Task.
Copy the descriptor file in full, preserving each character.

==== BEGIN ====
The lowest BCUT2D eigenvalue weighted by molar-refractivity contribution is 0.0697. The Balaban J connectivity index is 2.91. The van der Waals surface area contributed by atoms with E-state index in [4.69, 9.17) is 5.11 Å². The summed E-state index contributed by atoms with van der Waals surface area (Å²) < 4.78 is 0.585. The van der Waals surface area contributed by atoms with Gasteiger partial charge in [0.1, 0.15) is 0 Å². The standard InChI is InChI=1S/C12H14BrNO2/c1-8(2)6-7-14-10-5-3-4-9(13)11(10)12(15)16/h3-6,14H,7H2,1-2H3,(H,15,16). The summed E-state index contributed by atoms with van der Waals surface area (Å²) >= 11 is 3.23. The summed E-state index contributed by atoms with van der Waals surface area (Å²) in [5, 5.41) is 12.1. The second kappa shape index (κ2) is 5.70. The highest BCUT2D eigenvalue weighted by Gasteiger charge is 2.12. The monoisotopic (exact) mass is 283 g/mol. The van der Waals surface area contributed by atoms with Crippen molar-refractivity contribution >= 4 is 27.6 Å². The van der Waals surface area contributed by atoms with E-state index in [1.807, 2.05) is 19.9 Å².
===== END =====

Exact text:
The lowest BCUT2D eigenvalue weighted by molar-refractivity contribution is 0.0697. The Balaban J connectivity index is 2.91. The van der Waals surface area contributed by atoms with E-state index in [4.69, 9.17) is 5.11 Å². The summed E-state index contributed by atoms with van der Waals surface area (Å²) < 4.78 is 0.585. The van der Waals surface area contributed by atoms with Gasteiger partial charge in [0.1, 0.15) is 0 Å². The standard InChI is InChI=1S/C12H14BrNO2/c1-8(2)6-7-14-10-5-3-4-9(13)11(10)12(15)16/h3-6,14H,7H2,1-2H3,(H,15,16). The summed E-state index contributed by atoms with van der Waals surface area (Å²) >= 11 is 3.23. The summed E-state index contributed by atoms with van der Waals surface area (Å²) in [5, 5.41) is 12.1. The second kappa shape index (κ2) is 5.70. The highest BCUT2D eigenvalue weighted by Gasteiger charge is 2.12. The monoisotopic (exact) mass is 283 g/mol. The van der Waals surface area contributed by atoms with Crippen molar-refractivity contribution >= 4 is 27.6 Å². The van der Waals surface area contributed by atoms with E-state index in [1.807, 2.05) is 19.9 Å².